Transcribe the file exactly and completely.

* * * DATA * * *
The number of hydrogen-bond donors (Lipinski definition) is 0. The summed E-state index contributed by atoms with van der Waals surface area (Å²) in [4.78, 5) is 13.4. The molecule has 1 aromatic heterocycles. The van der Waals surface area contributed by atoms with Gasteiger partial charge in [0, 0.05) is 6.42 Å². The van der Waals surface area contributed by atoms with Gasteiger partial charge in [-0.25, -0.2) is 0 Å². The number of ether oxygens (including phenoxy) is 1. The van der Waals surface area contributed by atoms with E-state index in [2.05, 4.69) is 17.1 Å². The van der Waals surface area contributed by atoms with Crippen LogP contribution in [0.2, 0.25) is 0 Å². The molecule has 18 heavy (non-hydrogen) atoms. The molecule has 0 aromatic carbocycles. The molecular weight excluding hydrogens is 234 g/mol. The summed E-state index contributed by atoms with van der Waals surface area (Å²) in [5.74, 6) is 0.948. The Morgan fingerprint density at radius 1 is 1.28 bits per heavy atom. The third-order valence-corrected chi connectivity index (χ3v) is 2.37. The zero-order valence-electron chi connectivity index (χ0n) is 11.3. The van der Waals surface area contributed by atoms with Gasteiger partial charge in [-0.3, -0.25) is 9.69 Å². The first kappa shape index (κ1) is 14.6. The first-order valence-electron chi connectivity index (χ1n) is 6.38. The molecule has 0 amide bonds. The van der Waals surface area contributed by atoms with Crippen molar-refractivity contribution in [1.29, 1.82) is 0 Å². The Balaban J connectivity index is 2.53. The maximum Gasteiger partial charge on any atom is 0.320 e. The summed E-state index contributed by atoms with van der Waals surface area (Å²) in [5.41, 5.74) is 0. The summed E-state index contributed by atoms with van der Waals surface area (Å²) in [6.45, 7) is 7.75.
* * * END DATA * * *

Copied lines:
The number of hydrogen-bond donors (Lipinski definition) is 0. The summed E-state index contributed by atoms with van der Waals surface area (Å²) in [4.78, 5) is 13.4. The molecule has 1 aromatic heterocycles. The van der Waals surface area contributed by atoms with Gasteiger partial charge in [0, 0.05) is 6.42 Å². The van der Waals surface area contributed by atoms with Gasteiger partial charge in [-0.25, -0.2) is 0 Å². The number of ether oxygens (including phenoxy) is 1. The van der Waals surface area contributed by atoms with E-state index in [2.05, 4.69) is 17.1 Å². The van der Waals surface area contributed by atoms with Crippen LogP contribution in [0.2, 0.25) is 0 Å². The molecule has 18 heavy (non-hydrogen) atoms. The molecule has 0 aromatic carbocycles. The molecular weight excluding hydrogens is 234 g/mol. The summed E-state index contributed by atoms with van der Waals surface area (Å²) in [5.74, 6) is 0.948. The Morgan fingerprint density at radius 1 is 1.28 bits per heavy atom. The third-order valence-corrected chi connectivity index (χ3v) is 2.37. The zero-order valence-electron chi connectivity index (χ0n) is 11.3. The van der Waals surface area contributed by atoms with Gasteiger partial charge in [-0.3, -0.25) is 9.69 Å². The first kappa shape index (κ1) is 14.6. The first-order valence-electron chi connectivity index (χ1n) is 6.38. The molecule has 0 amide bonds. The van der Waals surface area contributed by atoms with Crippen molar-refractivity contribution in [1.29, 1.82) is 0 Å². The Balaban J connectivity index is 2.53. The maximum Gasteiger partial charge on any atom is 0.320 e. The summed E-state index contributed by atoms with van der Waals surface area (Å²) in [5.41, 5.74) is 0. The summed E-state index contributed by atoms with van der Waals surface area (Å²) in [6.45, 7) is 7.75.